The nuclear reactions occurring in the cores of stars which are believed to produce the element oxygen are first described. Evidence for the absence of free oxygen in the early atmosphere of the earth is reviewed. Mechanisms of creation of atmospheric oxygen by photochemical processes are then discussed in detail. Uncertainty regarding the rate of diffusion of water vapor through the cold trap at 70 km altitude in calculating the rate of the photochemical production of oxygen is avoided by using data for the concentration of hydrogen atoms at 90 km obtained from the Meinel OH absorption bands. It is estimated that the present atmospheric oxygen content could have been produced five to ten times during the earth's history. It is shown that the isotopic composition of atmospheric oxygen is not that of photosynthetic oxygen. The fractionation of oxygen isotopes by organic respiration and oxidation occurs in a direction to enhance the O18 content of the atmosphere and compensates for the O18 dilution resulting from photosynthetic oxygen. Thus, an oxygen isotope cycle exists in nature.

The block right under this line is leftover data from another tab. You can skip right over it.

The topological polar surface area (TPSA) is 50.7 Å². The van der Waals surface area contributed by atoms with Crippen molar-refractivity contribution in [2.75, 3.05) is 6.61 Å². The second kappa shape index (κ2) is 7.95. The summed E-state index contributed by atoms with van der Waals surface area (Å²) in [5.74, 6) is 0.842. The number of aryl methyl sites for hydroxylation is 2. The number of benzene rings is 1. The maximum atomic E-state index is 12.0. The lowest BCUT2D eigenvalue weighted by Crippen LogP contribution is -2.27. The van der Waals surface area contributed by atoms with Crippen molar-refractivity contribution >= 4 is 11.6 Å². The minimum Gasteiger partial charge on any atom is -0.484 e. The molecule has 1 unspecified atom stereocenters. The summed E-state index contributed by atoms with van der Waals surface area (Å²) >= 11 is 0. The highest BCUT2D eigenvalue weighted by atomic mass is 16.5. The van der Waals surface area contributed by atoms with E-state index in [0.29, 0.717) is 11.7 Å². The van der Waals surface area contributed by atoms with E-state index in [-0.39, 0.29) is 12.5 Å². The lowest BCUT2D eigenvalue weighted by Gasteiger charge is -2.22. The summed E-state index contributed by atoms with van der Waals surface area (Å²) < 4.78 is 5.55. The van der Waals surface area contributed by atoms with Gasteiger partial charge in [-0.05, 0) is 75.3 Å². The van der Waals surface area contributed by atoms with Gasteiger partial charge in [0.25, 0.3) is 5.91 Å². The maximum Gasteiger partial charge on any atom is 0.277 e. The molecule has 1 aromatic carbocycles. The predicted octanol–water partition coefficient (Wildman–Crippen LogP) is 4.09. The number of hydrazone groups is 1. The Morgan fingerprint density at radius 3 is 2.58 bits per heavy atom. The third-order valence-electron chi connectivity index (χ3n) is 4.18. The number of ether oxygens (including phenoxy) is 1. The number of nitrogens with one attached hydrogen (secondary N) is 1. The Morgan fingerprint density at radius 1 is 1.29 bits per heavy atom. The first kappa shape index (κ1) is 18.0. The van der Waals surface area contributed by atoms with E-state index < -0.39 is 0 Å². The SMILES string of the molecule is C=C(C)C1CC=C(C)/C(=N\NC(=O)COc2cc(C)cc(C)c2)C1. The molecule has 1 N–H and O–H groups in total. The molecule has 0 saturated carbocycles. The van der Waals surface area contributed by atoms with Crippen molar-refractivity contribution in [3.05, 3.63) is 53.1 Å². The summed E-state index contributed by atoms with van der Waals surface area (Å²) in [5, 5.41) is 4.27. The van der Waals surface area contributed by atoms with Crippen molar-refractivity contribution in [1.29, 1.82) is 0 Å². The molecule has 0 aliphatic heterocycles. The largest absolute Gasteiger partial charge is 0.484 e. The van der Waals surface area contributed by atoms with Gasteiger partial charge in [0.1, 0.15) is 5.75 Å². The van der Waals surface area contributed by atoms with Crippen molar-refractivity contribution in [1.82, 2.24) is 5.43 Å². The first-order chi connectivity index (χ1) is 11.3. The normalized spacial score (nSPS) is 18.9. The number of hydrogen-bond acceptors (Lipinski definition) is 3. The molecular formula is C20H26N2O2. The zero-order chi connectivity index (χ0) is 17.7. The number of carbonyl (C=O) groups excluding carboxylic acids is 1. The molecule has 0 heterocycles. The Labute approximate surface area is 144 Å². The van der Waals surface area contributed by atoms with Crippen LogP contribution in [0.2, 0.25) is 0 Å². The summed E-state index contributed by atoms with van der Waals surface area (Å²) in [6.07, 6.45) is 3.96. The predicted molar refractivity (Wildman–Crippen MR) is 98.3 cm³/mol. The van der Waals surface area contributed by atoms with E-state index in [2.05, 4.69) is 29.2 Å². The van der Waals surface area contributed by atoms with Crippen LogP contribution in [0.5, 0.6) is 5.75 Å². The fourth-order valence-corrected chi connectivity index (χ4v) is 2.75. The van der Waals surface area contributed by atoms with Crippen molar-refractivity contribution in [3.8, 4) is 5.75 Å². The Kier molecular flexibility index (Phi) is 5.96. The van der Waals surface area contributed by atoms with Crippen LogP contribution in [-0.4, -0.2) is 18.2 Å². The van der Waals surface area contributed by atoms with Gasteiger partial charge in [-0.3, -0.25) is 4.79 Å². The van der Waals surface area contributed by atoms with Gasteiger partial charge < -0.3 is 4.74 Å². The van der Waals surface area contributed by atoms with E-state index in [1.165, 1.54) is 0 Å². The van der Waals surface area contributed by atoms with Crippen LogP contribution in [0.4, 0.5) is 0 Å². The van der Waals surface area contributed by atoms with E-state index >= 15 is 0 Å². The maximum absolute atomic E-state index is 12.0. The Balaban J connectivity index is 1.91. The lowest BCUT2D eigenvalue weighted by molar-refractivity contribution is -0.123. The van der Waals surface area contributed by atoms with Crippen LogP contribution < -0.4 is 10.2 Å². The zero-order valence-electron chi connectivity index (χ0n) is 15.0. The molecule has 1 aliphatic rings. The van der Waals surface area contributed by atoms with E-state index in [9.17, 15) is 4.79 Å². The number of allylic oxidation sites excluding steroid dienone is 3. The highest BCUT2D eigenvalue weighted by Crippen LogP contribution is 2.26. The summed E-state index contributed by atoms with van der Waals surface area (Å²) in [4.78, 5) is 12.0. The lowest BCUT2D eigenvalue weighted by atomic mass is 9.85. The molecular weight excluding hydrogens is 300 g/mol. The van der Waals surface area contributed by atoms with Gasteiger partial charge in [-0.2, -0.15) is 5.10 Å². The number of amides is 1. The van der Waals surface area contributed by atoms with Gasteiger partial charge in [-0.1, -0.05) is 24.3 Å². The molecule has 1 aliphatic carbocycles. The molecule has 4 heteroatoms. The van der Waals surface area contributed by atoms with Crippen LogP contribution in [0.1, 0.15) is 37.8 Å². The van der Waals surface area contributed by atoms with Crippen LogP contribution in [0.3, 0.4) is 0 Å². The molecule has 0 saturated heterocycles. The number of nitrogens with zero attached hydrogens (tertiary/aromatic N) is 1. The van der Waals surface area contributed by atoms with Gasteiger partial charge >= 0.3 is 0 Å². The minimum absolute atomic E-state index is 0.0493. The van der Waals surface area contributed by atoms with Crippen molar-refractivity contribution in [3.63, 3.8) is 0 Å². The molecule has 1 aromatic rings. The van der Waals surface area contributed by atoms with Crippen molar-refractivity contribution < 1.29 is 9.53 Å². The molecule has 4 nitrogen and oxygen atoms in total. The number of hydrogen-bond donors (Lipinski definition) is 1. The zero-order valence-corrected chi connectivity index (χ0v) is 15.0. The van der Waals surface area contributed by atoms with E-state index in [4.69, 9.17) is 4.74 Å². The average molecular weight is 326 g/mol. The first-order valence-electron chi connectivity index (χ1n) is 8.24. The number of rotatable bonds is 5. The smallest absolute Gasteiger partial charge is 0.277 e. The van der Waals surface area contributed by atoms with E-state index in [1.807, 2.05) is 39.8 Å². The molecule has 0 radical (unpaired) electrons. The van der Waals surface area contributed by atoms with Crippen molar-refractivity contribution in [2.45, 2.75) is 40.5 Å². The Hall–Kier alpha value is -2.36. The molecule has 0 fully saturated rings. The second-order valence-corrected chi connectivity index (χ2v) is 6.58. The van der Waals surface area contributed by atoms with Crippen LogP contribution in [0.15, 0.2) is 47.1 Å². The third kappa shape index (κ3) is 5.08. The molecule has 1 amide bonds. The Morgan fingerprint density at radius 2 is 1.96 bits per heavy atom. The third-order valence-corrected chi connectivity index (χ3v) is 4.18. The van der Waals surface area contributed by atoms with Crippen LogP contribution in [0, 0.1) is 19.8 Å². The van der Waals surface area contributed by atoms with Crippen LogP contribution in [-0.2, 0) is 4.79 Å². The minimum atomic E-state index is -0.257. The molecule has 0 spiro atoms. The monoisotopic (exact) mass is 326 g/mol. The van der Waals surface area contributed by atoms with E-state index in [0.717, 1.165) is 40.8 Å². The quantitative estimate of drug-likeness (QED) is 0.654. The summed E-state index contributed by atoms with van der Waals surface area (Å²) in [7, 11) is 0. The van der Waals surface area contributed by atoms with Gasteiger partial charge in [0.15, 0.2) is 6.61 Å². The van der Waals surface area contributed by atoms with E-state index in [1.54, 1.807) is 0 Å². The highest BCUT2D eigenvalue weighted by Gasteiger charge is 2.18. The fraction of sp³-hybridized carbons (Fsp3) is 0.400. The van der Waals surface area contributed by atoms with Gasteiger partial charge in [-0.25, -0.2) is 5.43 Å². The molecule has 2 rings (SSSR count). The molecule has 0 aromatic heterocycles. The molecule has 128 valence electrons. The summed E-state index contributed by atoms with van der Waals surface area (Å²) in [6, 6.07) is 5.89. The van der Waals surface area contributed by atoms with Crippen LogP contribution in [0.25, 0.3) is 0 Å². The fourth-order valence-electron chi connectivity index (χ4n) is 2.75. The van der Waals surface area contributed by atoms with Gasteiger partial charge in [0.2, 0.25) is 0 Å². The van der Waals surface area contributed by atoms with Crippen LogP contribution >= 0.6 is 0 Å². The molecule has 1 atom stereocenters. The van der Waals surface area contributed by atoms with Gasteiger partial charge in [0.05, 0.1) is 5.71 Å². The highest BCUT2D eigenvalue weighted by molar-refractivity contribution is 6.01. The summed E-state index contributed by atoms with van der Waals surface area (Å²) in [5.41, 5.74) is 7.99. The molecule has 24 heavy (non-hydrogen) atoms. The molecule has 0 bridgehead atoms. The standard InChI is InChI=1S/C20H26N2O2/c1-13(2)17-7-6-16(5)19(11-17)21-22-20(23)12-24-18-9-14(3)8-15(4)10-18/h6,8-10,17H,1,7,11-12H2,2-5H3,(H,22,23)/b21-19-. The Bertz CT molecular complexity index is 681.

Article| September 01 1965
The Natural History of Oxygen
From the Department of Chemistry and the Materials Research Center, Northwestern University, Evanston
Online Issn: 1540-7748
Print Issn: 0022-1295
Copyright © 1965 by The Rockefeller University Press
J Gen Physiol (1965) 49 (1): 5–27.
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Malcolm Dole; The Natural History of Oxygen . J Gen Physiol 1 September 1965; 49 (1): 5–27. doi: https://doi.org/10.1085/jgp.49.1.5
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